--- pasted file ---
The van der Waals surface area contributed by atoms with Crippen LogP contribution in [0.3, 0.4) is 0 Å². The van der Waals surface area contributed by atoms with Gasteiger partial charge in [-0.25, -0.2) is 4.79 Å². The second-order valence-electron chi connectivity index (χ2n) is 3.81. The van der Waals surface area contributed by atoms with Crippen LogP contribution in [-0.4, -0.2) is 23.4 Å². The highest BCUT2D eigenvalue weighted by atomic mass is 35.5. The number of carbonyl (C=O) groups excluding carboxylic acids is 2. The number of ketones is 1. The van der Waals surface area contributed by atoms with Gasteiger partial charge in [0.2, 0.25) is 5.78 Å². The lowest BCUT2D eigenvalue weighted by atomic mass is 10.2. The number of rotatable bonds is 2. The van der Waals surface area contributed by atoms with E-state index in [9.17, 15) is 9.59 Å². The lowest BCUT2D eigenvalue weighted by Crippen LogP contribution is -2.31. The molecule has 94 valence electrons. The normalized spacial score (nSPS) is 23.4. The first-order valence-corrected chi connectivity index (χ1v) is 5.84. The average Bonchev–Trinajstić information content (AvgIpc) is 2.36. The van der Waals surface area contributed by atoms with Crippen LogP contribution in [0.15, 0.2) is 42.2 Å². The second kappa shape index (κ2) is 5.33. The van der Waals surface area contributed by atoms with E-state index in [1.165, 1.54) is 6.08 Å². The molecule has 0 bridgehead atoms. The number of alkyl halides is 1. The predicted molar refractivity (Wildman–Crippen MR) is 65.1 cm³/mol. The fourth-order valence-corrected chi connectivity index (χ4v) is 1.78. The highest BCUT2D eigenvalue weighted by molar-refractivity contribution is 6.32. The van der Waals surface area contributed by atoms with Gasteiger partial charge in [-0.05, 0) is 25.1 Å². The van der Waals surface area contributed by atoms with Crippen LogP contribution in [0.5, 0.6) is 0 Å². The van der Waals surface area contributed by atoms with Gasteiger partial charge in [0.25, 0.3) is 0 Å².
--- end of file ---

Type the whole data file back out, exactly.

The van der Waals surface area contributed by atoms with Crippen LogP contribution in [0.3, 0.4) is 0 Å². The van der Waals surface area contributed by atoms with Gasteiger partial charge in [-0.25, -0.2) is 4.79 Å². The second-order valence-electron chi connectivity index (χ2n) is 3.81. The van der Waals surface area contributed by atoms with Crippen LogP contribution in [-0.4, -0.2) is 23.4 Å². The highest BCUT2D eigenvalue weighted by atomic mass is 35.5. The number of carbonyl (C=O) groups excluding carboxylic acids is 2. The number of ketones is 1. The van der Waals surface area contributed by atoms with Gasteiger partial charge in [0.2, 0.25) is 5.78 Å². The lowest BCUT2D eigenvalue weighted by atomic mass is 10.2. The number of rotatable bonds is 2. The van der Waals surface area contributed by atoms with E-state index in [9.17, 15) is 9.59 Å². The lowest BCUT2D eigenvalue weighted by Crippen LogP contribution is -2.31. The molecule has 94 valence electrons. The normalized spacial score (nSPS) is 23.4. The first-order valence-corrected chi connectivity index (χ1v) is 5.84. The average Bonchev–Trinajstić information content (AvgIpc) is 2.36. The van der Waals surface area contributed by atoms with Crippen LogP contribution in [0.15, 0.2) is 42.2 Å². The second kappa shape index (κ2) is 5.33. The van der Waals surface area contributed by atoms with E-state index in [1.165, 1.54) is 6.08 Å². The molecule has 0 bridgehead atoms. The number of alkyl halides is 1. The predicted molar refractivity (Wildman–Crippen MR) is 65.1 cm³/mol. The fourth-order valence-corrected chi connectivity index (χ4v) is 1.78. The highest BCUT2D eigenvalue weighted by molar-refractivity contribution is 6.32. The van der Waals surface area contributed by atoms with Gasteiger partial charge in [-0.05, 0) is 25.1 Å². The van der Waals surface area contributed by atoms with Crippen LogP contribution in [0.5, 0.6) is 0 Å². The van der Waals surface area contributed by atoms with Gasteiger partial charge in [0.25, 0.3) is 0 Å².